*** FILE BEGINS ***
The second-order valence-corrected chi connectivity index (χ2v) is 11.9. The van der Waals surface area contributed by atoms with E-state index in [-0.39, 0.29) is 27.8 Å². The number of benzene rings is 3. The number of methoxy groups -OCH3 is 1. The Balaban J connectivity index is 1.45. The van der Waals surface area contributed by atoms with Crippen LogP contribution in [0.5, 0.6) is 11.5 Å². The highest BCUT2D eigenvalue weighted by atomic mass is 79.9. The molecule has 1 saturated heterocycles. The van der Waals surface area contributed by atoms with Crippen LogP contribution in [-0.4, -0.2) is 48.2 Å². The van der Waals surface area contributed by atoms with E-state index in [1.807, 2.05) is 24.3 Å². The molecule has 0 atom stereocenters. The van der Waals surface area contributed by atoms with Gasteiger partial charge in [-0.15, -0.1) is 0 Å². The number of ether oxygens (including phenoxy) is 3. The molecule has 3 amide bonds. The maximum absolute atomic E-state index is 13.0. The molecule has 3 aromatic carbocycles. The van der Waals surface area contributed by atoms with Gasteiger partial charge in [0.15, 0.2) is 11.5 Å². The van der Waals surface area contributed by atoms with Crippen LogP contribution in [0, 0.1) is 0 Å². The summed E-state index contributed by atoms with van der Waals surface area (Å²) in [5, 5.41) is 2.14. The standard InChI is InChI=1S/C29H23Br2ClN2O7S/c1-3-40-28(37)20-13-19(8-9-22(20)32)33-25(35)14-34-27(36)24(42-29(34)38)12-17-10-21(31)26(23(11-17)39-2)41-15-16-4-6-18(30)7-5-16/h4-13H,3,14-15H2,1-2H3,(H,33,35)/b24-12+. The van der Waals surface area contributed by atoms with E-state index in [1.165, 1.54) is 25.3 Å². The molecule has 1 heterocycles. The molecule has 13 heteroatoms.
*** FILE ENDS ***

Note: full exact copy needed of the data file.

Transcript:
The second-order valence-corrected chi connectivity index (χ2v) is 11.9. The van der Waals surface area contributed by atoms with E-state index in [-0.39, 0.29) is 27.8 Å². The number of benzene rings is 3. The number of methoxy groups -OCH3 is 1. The Balaban J connectivity index is 1.45. The van der Waals surface area contributed by atoms with Crippen LogP contribution in [0.5, 0.6) is 11.5 Å². The highest BCUT2D eigenvalue weighted by atomic mass is 79.9. The molecule has 1 saturated heterocycles. The van der Waals surface area contributed by atoms with Crippen LogP contribution in [-0.4, -0.2) is 48.2 Å². The van der Waals surface area contributed by atoms with E-state index in [1.807, 2.05) is 24.3 Å². The molecule has 0 atom stereocenters. The van der Waals surface area contributed by atoms with Gasteiger partial charge in [-0.15, -0.1) is 0 Å². The number of ether oxygens (including phenoxy) is 3. The molecule has 3 amide bonds. The maximum absolute atomic E-state index is 13.0. The molecule has 3 aromatic carbocycles. The van der Waals surface area contributed by atoms with Gasteiger partial charge in [0.15, 0.2) is 11.5 Å². The van der Waals surface area contributed by atoms with Crippen LogP contribution in [0, 0.1) is 0 Å². The summed E-state index contributed by atoms with van der Waals surface area (Å²) in [5, 5.41) is 2.14. The standard InChI is InChI=1S/C29H23Br2ClN2O7S/c1-3-40-28(37)20-13-19(8-9-22(20)32)33-25(35)14-34-27(36)24(42-29(34)38)12-17-10-21(31)26(23(11-17)39-2)41-15-16-4-6-18(30)7-5-16/h4-13H,3,14-15H2,1-2H3,(H,33,35)/b24-12+. The van der Waals surface area contributed by atoms with E-state index in [1.165, 1.54) is 25.3 Å². The molecule has 1 heterocycles. The molecule has 13 heteroatoms.